- Category 2 users (forestry, public works, public transit, hazardous material clean-up, border protection and other agencies contributing to public safety).
- Category 3 users (other government agencies and certain non-government agencies) may be permitted to access to the PSCS System during emergency situations where their access is controlled by a Category 1 user.
Is it mandatory that I replace all of my existing FleetNet radios to be on PSCS?
No. Please check with your radio vendor to determine if your existing FleetNet radios can be upgraded to operate on PSCS. Should your existing FleetNet radios not be upgradable, you could decide to replace only a portion of your FleetNet radios at this time. This will be a decision to be determined by each PSE based upon operational requirements.
Is there a requirement to have my radio configured with encryption?
Yes. If you are a Category 1 user (police, fire, and emergency medical services), you are required to have encryption. Encryption provides secure transmissions between emergency first responders and dispatch centres. Encryption will ensure protection of personal information, personal health information, incident location and first responder identity. Encryption will also have an impact on interoperability in large-scale events or situations that may need coordination from different levels of the government (federal, provincial, municipal).
Do I have to sign an agreement for PSCS with Manitoba?
Yes. In order to receive PSCS, each PSE must enter into a written Participation Agreement with Manitoba. The Participation Agreement requires each PSE to abide by the provisions contained in the PSE Agreement. Development of the Participation Agreement is underway by Manitoba and will be provided to PSEs. Manitoba will contact each PSE, prior to their transition to PSCS, and ensure that a Participation Agreement has been finalized.
What is the cost of PSCS subscriber fees?
PSCS subscriber fees have not yet been finalized. A fee model is being developed by Manitoba and once finalized the fees will be communicated to PSEs. Fees are presently forecasted to be similar to existing FleetNet subscriber fees. The PSE will be billed directly by Bell on behalf of Manitoba for use of PSCS.
Will existing FleetNet radios work on PSCS?
Requests for information about existing radios and if they can be upgraded to work on PSCS should be directed to your radio supplier or through Bell. For additional information, please refer to the PSCS approved radio list found in the Bell Subscriber Equipment Information Guide.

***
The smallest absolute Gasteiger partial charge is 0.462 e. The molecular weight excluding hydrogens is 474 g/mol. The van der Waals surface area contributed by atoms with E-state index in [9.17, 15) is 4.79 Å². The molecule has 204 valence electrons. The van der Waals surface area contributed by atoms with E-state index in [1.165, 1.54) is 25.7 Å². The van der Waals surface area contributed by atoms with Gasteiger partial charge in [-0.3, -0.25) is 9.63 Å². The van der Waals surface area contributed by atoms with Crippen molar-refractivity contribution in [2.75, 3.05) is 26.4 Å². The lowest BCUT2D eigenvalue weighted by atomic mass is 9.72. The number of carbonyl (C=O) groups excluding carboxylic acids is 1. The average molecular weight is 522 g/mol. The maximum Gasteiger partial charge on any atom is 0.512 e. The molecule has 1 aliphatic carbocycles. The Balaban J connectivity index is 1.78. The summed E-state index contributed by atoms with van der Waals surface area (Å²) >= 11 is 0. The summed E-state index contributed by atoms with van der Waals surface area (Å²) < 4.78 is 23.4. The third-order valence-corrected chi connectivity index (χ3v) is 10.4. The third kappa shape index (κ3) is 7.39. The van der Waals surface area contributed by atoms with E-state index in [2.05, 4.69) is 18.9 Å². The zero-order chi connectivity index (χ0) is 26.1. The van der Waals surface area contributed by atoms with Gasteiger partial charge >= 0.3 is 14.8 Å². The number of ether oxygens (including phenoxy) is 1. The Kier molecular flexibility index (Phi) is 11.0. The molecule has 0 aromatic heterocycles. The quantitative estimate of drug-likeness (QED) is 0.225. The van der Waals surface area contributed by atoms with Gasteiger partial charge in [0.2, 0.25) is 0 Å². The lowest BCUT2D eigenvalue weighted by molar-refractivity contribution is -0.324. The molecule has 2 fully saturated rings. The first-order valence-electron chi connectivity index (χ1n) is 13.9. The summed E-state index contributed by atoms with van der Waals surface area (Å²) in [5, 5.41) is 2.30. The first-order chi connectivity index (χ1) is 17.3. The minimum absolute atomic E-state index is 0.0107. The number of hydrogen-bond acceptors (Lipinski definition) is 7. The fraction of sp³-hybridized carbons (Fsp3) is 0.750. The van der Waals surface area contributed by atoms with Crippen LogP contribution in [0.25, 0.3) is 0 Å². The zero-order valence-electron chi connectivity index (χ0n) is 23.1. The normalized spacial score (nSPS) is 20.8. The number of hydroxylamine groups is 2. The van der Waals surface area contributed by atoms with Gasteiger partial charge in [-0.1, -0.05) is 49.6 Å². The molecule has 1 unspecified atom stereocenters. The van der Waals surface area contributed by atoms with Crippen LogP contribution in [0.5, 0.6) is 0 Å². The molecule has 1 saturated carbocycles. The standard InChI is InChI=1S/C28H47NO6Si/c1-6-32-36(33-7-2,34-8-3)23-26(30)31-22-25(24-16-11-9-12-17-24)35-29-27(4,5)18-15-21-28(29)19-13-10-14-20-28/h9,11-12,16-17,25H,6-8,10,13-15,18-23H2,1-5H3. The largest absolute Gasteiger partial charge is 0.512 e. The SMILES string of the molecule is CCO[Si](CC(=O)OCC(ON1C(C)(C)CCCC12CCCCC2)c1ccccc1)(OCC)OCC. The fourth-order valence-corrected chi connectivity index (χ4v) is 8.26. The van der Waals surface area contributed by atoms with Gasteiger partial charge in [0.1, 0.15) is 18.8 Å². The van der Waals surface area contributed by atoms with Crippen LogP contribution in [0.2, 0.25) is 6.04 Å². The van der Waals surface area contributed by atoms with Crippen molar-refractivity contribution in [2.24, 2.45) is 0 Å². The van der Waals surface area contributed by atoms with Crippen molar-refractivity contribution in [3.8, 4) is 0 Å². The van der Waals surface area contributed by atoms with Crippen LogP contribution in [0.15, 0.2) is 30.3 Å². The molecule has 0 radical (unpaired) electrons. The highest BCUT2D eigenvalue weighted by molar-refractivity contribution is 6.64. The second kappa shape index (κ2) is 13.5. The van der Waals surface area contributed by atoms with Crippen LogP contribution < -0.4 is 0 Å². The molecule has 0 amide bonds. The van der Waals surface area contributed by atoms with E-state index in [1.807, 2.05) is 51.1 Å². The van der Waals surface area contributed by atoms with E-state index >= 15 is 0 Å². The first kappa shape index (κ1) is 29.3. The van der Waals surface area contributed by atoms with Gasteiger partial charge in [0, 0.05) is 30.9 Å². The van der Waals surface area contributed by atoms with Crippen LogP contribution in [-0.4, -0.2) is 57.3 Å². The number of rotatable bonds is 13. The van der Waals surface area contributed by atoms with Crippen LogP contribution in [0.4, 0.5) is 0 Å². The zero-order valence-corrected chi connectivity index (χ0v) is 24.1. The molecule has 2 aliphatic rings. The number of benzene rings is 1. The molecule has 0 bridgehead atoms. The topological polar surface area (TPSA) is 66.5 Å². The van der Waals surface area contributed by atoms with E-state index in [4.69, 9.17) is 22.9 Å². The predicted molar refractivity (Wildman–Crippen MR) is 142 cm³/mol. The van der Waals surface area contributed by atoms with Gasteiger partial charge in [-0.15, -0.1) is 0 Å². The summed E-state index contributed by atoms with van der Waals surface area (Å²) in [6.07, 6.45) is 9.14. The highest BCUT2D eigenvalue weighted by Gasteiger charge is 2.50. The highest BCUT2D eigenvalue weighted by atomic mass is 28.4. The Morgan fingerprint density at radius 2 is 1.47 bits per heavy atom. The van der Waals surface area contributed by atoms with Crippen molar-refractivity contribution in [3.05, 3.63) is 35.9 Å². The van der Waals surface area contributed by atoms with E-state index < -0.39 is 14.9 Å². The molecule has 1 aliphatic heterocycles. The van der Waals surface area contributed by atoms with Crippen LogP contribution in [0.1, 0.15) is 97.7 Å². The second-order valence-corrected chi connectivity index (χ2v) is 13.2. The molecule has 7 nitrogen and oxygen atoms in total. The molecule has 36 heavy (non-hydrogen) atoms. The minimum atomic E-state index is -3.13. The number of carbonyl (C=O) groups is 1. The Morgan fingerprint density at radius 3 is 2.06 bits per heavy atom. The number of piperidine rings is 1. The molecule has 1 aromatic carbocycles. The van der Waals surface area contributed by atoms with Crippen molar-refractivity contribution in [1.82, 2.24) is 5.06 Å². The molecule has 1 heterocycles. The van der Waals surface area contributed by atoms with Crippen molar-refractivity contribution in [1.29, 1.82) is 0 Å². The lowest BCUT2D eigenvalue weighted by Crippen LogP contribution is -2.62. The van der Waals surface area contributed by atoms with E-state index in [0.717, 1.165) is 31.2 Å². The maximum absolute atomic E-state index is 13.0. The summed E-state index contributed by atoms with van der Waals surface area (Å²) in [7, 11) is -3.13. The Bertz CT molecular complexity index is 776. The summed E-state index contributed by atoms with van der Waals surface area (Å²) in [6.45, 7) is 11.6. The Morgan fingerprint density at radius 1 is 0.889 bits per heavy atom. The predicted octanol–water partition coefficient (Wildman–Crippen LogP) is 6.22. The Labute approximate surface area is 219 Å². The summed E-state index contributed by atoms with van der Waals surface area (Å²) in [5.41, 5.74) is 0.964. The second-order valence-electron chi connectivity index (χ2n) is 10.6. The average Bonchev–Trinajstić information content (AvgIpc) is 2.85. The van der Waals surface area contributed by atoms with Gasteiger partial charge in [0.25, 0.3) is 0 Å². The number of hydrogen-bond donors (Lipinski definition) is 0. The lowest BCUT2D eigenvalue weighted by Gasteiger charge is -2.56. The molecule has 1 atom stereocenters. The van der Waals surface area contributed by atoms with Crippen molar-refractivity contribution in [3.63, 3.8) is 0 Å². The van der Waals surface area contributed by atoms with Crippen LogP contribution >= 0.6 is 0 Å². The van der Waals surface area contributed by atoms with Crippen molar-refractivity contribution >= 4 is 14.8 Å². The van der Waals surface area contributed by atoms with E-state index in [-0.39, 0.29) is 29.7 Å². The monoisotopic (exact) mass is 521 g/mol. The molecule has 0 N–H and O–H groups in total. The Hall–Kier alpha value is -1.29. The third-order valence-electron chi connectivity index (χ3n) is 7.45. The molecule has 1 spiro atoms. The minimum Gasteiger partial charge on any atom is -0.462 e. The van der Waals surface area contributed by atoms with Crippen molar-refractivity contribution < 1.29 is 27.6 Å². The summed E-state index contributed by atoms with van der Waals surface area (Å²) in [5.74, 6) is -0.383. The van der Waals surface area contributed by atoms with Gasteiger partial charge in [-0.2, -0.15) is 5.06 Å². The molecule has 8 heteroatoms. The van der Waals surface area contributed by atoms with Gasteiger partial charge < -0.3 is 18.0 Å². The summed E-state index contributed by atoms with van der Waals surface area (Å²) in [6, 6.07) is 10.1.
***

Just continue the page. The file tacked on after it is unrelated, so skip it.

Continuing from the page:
Where can I purchase radios?
Requests for information about radio options and purchasing new radios can be directed to your radio supplier or through Bell.
Is it mandatory for municipalities to participate on PSCS?
No. Participation is voluntary, however participation is encouraged. Broad participation provides for the highest levels of interoperability resulting in better public safety communications and coordinated response.
Will PSCS replace existing VHF networks and pager services used by municipalities?
No. PSCS will only replace the existing FleetNet services provided by Bell MTS.
Has Manitoba engaged the Association of Manitoba Municipalities (AMM)?
Yes. The AMM has assigned a Senior Policy Analyst to:
- Represent the AMM on the PSCS Key Stakeholder Engagement Group;
- Provide guidance on issues or concerns of interest to the AMM.
- Facilitate communications with AMM membership.
If you have questions about the FleetNet Replacement Project, contact Nick Krawetz of the AMM at firstname.lastname@example.org.
Will there be training available on the features of PSCS?
Yes. There will be training courses and materials developed on the features and use of PSCS. Once developed they will be available online. Train the trainer courses will be provided during transition to new services and will be scheduled as part of the development of the transition plans for PSEs.
If I have further questions who do I contact?
For further information, please contact Bell: PSCSSupport@BellMTS.ca.